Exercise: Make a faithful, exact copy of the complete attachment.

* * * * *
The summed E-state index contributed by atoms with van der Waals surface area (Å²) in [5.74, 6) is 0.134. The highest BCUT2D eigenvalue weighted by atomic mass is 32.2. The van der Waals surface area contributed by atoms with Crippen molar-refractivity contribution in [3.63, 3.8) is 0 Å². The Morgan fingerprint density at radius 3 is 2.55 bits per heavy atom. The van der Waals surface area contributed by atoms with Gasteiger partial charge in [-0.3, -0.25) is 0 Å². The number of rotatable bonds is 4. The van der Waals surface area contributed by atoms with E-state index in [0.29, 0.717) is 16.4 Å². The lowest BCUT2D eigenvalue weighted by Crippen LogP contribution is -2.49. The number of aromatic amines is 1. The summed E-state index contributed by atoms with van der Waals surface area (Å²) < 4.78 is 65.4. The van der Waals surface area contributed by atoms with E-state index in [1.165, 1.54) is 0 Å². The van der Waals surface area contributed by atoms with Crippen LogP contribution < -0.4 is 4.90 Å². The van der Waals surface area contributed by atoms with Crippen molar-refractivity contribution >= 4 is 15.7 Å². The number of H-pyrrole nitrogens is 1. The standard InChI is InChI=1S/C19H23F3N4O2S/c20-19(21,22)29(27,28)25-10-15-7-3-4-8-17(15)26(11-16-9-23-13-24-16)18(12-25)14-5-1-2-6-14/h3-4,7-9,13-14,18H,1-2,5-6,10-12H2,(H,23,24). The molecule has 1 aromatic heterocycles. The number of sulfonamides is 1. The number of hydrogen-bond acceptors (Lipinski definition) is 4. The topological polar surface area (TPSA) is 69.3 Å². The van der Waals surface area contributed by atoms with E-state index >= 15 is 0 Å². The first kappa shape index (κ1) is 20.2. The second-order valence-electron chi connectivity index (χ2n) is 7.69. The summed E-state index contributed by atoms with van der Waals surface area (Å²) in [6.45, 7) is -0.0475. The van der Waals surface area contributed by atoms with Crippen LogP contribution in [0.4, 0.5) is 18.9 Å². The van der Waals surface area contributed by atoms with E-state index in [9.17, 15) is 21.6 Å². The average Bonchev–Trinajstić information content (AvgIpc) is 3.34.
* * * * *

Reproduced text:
The summed E-state index contributed by atoms with van der Waals surface area (Å²) in [5.74, 6) is 0.134. The highest BCUT2D eigenvalue weighted by atomic mass is 32.2. The van der Waals surface area contributed by atoms with Crippen molar-refractivity contribution in [3.63, 3.8) is 0 Å². The Morgan fingerprint density at radius 3 is 2.55 bits per heavy atom. The van der Waals surface area contributed by atoms with Gasteiger partial charge in [-0.3, -0.25) is 0 Å². The number of rotatable bonds is 4. The van der Waals surface area contributed by atoms with E-state index in [0.29, 0.717) is 16.4 Å². The lowest BCUT2D eigenvalue weighted by Crippen LogP contribution is -2.49. The number of aromatic amines is 1. The summed E-state index contributed by atoms with van der Waals surface area (Å²) < 4.78 is 65.4. The van der Waals surface area contributed by atoms with E-state index in [1.165, 1.54) is 0 Å². The van der Waals surface area contributed by atoms with Crippen LogP contribution < -0.4 is 4.90 Å². The van der Waals surface area contributed by atoms with Crippen molar-refractivity contribution >= 4 is 15.7 Å². The number of H-pyrrole nitrogens is 1. The standard InChI is InChI=1S/C19H23F3N4O2S/c20-19(21,22)29(27,28)25-10-15-7-3-4-8-17(15)26(11-16-9-23-13-24-16)18(12-25)14-5-1-2-6-14/h3-4,7-9,13-14,18H,1-2,5-6,10-12H2,(H,23,24). The molecule has 1 aromatic heterocycles. The number of sulfonamides is 1. The number of hydrogen-bond acceptors (Lipinski definition) is 4. The topological polar surface area (TPSA) is 69.3 Å². The van der Waals surface area contributed by atoms with E-state index >= 15 is 0 Å². The first kappa shape index (κ1) is 20.2. The second-order valence-electron chi connectivity index (χ2n) is 7.69. The summed E-state index contributed by atoms with van der Waals surface area (Å²) in [6.45, 7) is -0.0475. The van der Waals surface area contributed by atoms with Crippen LogP contribution in [0.4, 0.5) is 18.9 Å². The van der Waals surface area contributed by atoms with E-state index in [9.17, 15) is 21.6 Å². The average Bonchev–Trinajstić information content (AvgIpc) is 3.34.